03/08/2006 12:00AM

First key race: Grab a contender

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Edgar Prado has picked up Keyed Entry for the Gotham, giving him mounts on no less than four serious contenders for the Kentucky Derby.

What would Jerry do? That was the question that struck fear into the hearts of rival jockeys and their agents every spring, when the specter of Jerry Bailey loomed over every good Kentucky Derby prospect.

Now that Bailey has retired, it has left Edgar Prado and John Velazquez circling each other like sharks, seeking the choice mounts abdicated by the other. Both have compiled impressive rosters of 3-year-olds this spring. Do your job too well, though, and eventually they will intersect. This month, it is Prado who is the beneficiary of Velazquez's largesse, but the roles could be reversed in a month.

Velazquez has been riding both Bluegrass Cat, the winner of the Sam F. Davis Stakes, and the unbeaten Keyed Entry, the winner of the Hutcheson Stakes, for his primary client, trainer Todd Pletcher. Both are scheduled to make their next start on March 18, but since South Korean labs have yet to clone Velazquez, he had to make a choice.

Velazquez on Wednesday decided to ride Bluegrass Cat in the Grade 3, $250,000 Tampa Bay Derby. Prado and his agent, Bob Frieze, quickly leaped into the void, snatching up Keyed Entry for the Grade 3, $200,000 Gotham Stakes at Aqueduct.

Landing Keyed Entry puts Prado on four serious Derby contenders. He also is the regular rider for Barbaro, the unbeaten winner of the Holy Bull; First Samurai, who won last week's Fountain of Youth Stakes via disqualification; and the unbeaten Strong Contender, an impressive allowance winner at Gulfstream. None of those horses was scheduled to race March 18, freeing Prado to get on Keyed Entry. But if all four continue to progress, it is Prado who will have some serious decisions to make on or before April 15, if First Samurai and Strong Contender, for instance, both point for the Grade 1, $750,000 Blue Grass Stakes at Keeneland.

"The main thing so far has been keeping them separated," Frieze said Wednesday from Florida. "Right now, you're just hoping they all get there, because so much can happen. We're just taking it one step at a time now. It's nice now, but after April 1 we're going to have to make some decisions on which way to go."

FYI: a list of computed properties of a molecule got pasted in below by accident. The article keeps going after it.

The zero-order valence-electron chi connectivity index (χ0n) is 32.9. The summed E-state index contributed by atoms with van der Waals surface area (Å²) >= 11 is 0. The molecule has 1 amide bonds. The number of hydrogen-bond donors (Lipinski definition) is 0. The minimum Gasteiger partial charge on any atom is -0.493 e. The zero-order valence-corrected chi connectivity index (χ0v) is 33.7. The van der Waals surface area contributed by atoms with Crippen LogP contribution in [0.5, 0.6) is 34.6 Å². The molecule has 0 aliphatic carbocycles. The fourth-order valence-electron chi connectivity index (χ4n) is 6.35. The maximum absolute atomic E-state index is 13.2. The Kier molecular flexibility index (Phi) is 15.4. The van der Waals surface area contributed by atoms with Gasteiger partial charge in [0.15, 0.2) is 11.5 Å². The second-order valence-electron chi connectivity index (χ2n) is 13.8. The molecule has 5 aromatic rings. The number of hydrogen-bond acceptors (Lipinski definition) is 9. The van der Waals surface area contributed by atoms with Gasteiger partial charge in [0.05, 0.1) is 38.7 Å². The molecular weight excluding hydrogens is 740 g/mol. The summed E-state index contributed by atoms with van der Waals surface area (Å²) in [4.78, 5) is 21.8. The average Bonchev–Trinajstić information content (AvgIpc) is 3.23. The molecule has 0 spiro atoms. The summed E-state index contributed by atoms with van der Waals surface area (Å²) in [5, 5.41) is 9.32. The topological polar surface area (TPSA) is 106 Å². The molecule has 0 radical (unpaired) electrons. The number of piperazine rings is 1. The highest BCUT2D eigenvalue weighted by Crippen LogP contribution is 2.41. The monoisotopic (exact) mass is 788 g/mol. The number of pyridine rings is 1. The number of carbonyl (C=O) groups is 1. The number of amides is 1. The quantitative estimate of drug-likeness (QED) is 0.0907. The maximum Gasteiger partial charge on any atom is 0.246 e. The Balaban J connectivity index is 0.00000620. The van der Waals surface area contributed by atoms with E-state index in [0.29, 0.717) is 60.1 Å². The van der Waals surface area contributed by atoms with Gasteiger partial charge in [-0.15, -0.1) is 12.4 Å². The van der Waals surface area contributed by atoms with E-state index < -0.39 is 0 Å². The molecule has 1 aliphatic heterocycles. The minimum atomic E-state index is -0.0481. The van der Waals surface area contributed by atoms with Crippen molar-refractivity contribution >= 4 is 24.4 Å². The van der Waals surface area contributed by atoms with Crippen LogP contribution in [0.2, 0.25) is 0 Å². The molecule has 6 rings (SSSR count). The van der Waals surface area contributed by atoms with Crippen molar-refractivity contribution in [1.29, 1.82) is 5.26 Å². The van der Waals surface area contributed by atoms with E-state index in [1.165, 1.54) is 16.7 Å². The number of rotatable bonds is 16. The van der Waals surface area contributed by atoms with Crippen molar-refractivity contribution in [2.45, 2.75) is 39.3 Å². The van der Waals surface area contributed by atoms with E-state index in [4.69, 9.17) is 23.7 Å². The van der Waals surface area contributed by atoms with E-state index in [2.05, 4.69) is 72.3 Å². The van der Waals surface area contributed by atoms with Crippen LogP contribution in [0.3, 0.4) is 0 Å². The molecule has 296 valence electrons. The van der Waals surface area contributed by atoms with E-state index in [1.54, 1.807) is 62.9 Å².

Pletcher said he left the choice of Bluegrass Cat and Keyed Entry to Velazquez and his agent, Angel Cordero Jr.

"I don't want to get in the way of Johnny with his Kentucky Derby mounts," Pletcher said. "This was a particularly hard decision, because anyone who works or trains or is around Keyed Entry knows how good he is. You'd want to stay with a horse like that as long as possible. He's undefeated. He's training super. In a perfect world, Keyed Entry would already have gone two turns, so Johnny could have made a better comparison with Bluegrass Cat. Bluegrass Cat already has been a mile and an eighth, and he's already been a mile and a sixteenth this year. I think it came down to that."

Agents can play a key role in this process. Ron Anderson, who worked with Bailey for six years until Bailey's retirement, and who now represents Garrett Gomez, said he will try to steer trainers into spots that maximize a horse's chances, while delaying his jockey having to make a choice over desirable mounts.

"Let's say you've got two good mounts and they're both going to run in the San Felipe," Anderson said, not necessarily referring specifically to this year's Grade 2, $250,000 San Felipe Stakes, March 18 at Santa Anita. "Your first concern is to keep them separate, but you might also want to point out to a trainer that there's a spot that might be easier. You're not lying to the guy. You're enhancing his knowledge. In the end, you might keep them separate and win two races."

Anderson likes to have autonomy when making decisions regarding each day's mounts, but said the Derby is a different beast.

"Riders get antsy when you're talking about the Derby. Jerry and Gary" - Anderson said, referring to Bailey and Gary Stevens, with whom he won the Derby in 1995 with Thunder Gulch and 1997 with Silver Charm - "wanted to be more involved in the thought process in making those decisions. A jock can have good input on whether a horse can't quite run as far or has a physical ailment that might get in the way when you turn up the heat going to the Kentucky Derby."

Some Derby prospects invariably get injured leading up to the race, so a jockey might suddenly find himself with the choice made for him. And sometimes, fate intervenes.

In the spring of 1995, Stevens was riding in Hong Kong, but he returned periodically, and won that year's Santa Anita Derby with Larry the Legend. That colt, however, suffered an injury and missed the Kentucky Derby. Mike Smith rode Thunder Gulch to wins in the Fountain of Youth and Florida Derby, and Talkin Man to a win in the Gotham, but on April 15 of that year, when Thunder Gulch ran in the Blue Grass and Talkin Man the Wood Memorial, Smith rode Breeders' Cup Classic winner Concern in the Oaklawn Handicap.

Thunder Gulch finished fourth in the Blue Grass with Pat Day riding. Day chose Timber Country, the previous year's 2-year-old champ, for the Kentucky Derby. Smith, for the Derby, got back on Talkin Man, who had won the Wood Memorial with Shane Sellers.

Stevens, without a Derby mount when Larry the Legend was injured, ended up on Thunder Gulch, who won the race at 24-1.

- additional reporting by David Grening